Select Allison Surname Genealogy


Allison is both a Scottish and an English surname.  In Scotland Allison would seem to have come from Alister or Alexander and the MacAlister (i.e. descendants of Alexander) Highland clan. The MacAlister name in the Lowlands became Alison, Allison or Ellison (initially the spelling could have been interchangeable) until Allison apparently won out.  In England the name could also have been patronymic.

But son of whom – Allen, Alice, or Elias perhaps?  The names Johannes Alysson, Robertus Alaynson, and Adam Elisson all appeared in the 1379 Yorkshire poll tax records. There are no clear indications here as to the origin of the name.  Allenson and Ellison are other English surnames that could have gotten mixed up with Allison at some time.  Could the Allison name have had Norman origins? There was a Norman family in Lincolnshire, originally D’Alenson (from the town of Alenson), that had assumed the arms and name of Blanchard in 1280.  But the name of D’Allison, later Dallison, persisted there

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Scotland. Early Allisons of various spellings came from different places – Berwickshire, Lanarkshire and the east coast of Scotland for instance.

The largest numbers were in Lanarkshire. Here these Allisons were apparently an offshoot of the MacAlister Highland clan atLoup in Argyllshire. Their branch had opposed Robert the Bruce at the time of the fight for Scottish independence and had to flee their homes. Around 1310 they sought sanctuary with the Hamiltons at Cairnduff in Avondale parish in Lanarkshire. It was said that they then assumed the Lowland name of Allison.

There was little account of Allisons in Avondale for nigh on three hundred years. Then they began to appear as emigrants, either to the American colonies or to the Ulster plantations in the 1600’s. In 1664 James Alison or Allison, a Covenanter who was being persecuted, fled Avondale for Renfrewshire.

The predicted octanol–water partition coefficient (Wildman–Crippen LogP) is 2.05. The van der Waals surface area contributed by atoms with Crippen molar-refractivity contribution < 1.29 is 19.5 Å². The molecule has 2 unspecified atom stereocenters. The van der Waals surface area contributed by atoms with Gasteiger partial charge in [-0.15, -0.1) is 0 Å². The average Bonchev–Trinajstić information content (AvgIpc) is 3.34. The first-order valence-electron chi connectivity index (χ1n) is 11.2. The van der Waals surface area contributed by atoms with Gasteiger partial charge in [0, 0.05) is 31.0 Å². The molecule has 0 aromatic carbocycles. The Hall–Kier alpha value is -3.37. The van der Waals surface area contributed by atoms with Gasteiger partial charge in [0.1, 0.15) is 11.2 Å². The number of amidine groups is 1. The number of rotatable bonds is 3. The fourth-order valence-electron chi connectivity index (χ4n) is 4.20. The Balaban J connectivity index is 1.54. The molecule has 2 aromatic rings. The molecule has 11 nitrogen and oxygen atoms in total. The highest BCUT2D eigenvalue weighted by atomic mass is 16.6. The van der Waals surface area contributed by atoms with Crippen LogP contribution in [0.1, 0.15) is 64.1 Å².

“James Alison, along with forty others, was compelled to walk through wind and snow to Stirling where they were imprisoned. The same parties were then sent to the Canongate prison in Edinburgh and then to a distant prison in Dunottar castle. After remaining there for a time, James was able to return to his Renfrewshire home and farm in Kerrs of Lochwinnoch.”

However, many Allisons did remain in Avondale parish, at Windyedge and Browncastle farm.

An alternative spelling of the surname in Scotland has been Alison, although this version has now somewhat faded from view.

One formidable Alison family began with Patrick Alison of Newhall in Angus who was born in 1714. His line by generation ran as follows:

  • Patrick who was a merchant in Edinburgh and served as its lord provost (mayor).
  • the Rev. Archibald who was an Anglican clergyman, well-known for his writings on aesthetics.
  • Archibald who served as Sheriff of Lanarkshire and was also a historian of note. He was made a baronet in 1852.
  • and Archibald the second baronet who was a general in the British army in the 1880’s.